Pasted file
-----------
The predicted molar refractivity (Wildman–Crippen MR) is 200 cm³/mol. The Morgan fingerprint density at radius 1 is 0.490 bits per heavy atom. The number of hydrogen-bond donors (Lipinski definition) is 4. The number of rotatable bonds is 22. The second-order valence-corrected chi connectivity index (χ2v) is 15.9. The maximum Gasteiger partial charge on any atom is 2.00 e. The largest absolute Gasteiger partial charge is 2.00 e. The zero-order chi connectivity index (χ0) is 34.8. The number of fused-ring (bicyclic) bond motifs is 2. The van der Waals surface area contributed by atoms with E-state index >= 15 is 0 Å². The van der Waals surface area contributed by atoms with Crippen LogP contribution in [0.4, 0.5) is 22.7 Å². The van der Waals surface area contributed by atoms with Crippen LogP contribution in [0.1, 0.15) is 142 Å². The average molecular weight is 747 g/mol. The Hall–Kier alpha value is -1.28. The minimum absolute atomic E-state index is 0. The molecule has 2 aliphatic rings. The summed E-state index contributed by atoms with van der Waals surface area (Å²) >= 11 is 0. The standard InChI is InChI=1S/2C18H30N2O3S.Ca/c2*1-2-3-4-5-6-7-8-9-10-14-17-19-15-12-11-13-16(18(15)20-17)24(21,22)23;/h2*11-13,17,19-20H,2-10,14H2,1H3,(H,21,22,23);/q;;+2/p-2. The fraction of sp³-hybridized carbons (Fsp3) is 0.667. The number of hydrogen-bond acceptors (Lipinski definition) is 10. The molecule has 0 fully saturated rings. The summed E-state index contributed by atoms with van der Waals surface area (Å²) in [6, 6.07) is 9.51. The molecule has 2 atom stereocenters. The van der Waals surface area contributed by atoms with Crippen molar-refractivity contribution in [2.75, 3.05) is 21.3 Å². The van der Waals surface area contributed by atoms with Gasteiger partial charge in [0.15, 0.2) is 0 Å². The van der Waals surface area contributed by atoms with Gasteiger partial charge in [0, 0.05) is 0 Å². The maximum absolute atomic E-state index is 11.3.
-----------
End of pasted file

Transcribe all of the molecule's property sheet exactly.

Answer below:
The predicted molar refractivity (Wildman–Crippen MR) is 200 cm³/mol. The Morgan fingerprint density at radius 1 is 0.490 bits per heavy atom. The number of hydrogen-bond donors (Lipinski definition) is 4. The number of rotatable bonds is 22. The second-order valence-corrected chi connectivity index (χ2v) is 15.9. The maximum Gasteiger partial charge on any atom is 2.00 e. The largest absolute Gasteiger partial charge is 2.00 e. The zero-order chi connectivity index (χ0) is 34.8. The number of fused-ring (bicyclic) bond motifs is 2. The van der Waals surface area contributed by atoms with E-state index >= 15 is 0 Å². The van der Waals surface area contributed by atoms with Crippen LogP contribution in [0.4, 0.5) is 22.7 Å². The van der Waals surface area contributed by atoms with Crippen LogP contribution in [0.1, 0.15) is 142 Å². The average molecular weight is 747 g/mol. The Hall–Kier alpha value is -1.28. The minimum absolute atomic E-state index is 0. The molecule has 2 aliphatic rings. The summed E-state index contributed by atoms with van der Waals surface area (Å²) >= 11 is 0. The standard InChI is InChI=1S/2C18H30N2O3S.Ca/c2*1-2-3-4-5-6-7-8-9-10-14-17-19-15-12-11-13-16(18(15)20-17)24(21,22)23;/h2*11-13,17,19-20H,2-10,14H2,1H3,(H,21,22,23);/q;;+2/p-2. The fraction of sp³-hybridized carbons (Fsp3) is 0.667. The number of hydrogen-bond acceptors (Lipinski definition) is 10. The molecule has 0 fully saturated rings. The summed E-state index contributed by atoms with van der Waals surface area (Å²) in [6, 6.07) is 9.51. The molecule has 2 atom stereocenters. The van der Waals surface area contributed by atoms with Crippen molar-refractivity contribution in [2.75, 3.05) is 21.3 Å². The van der Waals surface area contributed by atoms with Gasteiger partial charge in [0.15, 0.2) is 0 Å². The van der Waals surface area contributed by atoms with Gasteiger partial charge in [0, 0.05) is 0 Å². The maximum absolute atomic E-state index is 11.3.